If Mitt Romney loses the presidential election, Mother Jones magazine will take much of the credit after publicizing the now-infamous "47%" video of the candidate speaking candidly to donors. To their credit, I suppose, their ace reporter David Corn is not taking Romney's defeat for granted. He has been given a video taken from a Bain & Company 25th anniversary CD-Rom that includes a clip of Romney speaking to his Bain colleagues back in 1985 about the then-new Bain Capital branch of the business. Young Romney explains that Bain Capital had been "formed to invest in startup companies and ongoing companies, then to take an active hand in managing them and hopefully, five to eight years later, to harvest them at a significant profit."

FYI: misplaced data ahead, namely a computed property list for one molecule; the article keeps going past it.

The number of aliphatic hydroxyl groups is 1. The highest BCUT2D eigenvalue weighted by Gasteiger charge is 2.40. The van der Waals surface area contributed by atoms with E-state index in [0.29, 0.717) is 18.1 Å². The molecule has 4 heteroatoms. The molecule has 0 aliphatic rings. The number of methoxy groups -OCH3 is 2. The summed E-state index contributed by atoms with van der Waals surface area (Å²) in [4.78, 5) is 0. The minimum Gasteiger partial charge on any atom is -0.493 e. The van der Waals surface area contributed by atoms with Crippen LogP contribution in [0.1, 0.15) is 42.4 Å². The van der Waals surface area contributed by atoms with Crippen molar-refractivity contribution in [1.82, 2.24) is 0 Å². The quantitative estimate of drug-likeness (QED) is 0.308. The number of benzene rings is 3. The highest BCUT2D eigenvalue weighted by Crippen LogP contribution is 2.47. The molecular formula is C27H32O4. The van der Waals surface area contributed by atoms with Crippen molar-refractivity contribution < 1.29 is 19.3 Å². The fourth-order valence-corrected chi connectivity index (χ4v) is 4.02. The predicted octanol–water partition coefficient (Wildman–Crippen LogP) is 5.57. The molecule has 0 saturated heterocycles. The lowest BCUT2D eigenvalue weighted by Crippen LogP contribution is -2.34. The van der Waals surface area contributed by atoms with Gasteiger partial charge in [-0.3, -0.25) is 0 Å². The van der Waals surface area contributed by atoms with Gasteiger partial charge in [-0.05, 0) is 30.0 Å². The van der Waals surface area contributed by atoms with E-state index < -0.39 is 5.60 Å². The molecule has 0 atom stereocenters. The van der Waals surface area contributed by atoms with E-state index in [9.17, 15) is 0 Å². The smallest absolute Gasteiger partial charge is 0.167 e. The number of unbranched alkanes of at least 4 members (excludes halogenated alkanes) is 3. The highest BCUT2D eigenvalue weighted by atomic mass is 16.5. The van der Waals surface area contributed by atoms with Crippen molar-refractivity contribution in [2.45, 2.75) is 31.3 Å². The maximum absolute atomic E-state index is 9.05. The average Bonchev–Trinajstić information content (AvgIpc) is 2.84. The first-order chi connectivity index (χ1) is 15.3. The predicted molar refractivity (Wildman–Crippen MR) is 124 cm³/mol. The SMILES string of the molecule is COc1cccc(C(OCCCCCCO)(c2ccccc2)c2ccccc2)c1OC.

Corn considers this damning, not for what Romney said, but for what he didn't say. Judged just by the actual words, it sounds pretty innocuous, though early comments on the Mother Jones website infer something nearly diabolical from the word "harvest." Corn, however, finds it contradictory in emphasis and attitude with the rhetoric of the Republican presidential candidate. In 2012, Romney has stressed his experience as a job creator at Bain. In 1985, he seemed not to rank job creation high among his accomplishments or priorities. But this should neither surprise nor outrage anyone. Again, Romney was talking to a specialized audience -- this time, presumably, business people. The private sector does not create jobs simply for the sake of employing people. It probably would have looked ridiculous had Romney boasted of doing so or listed it among the primary missions of Bain Capital. Nevertheless, Romney would have more reason to defend this video than he would the last one, since it has always been his position that this is exactly how jobs are created: by investing and managing, if not by harvesting. The only other way, he most likely believes, is through the instruments of an undesirable "command economy." Nor does the 1985 video necessarily belie anything Romney has said as a politician, unless another video can be found in which the politician claims that job creation was an end unto itself for him as a businessman. Were he ever to have said such a thing, his credibility as a businessman would probably be more in doubt than his credibility as a politician is today. I don't know if Corn and Mother Jones thought they'd hit another one out of the park with this video, but to me, no friend of Romney, it looks like a swing and a miss.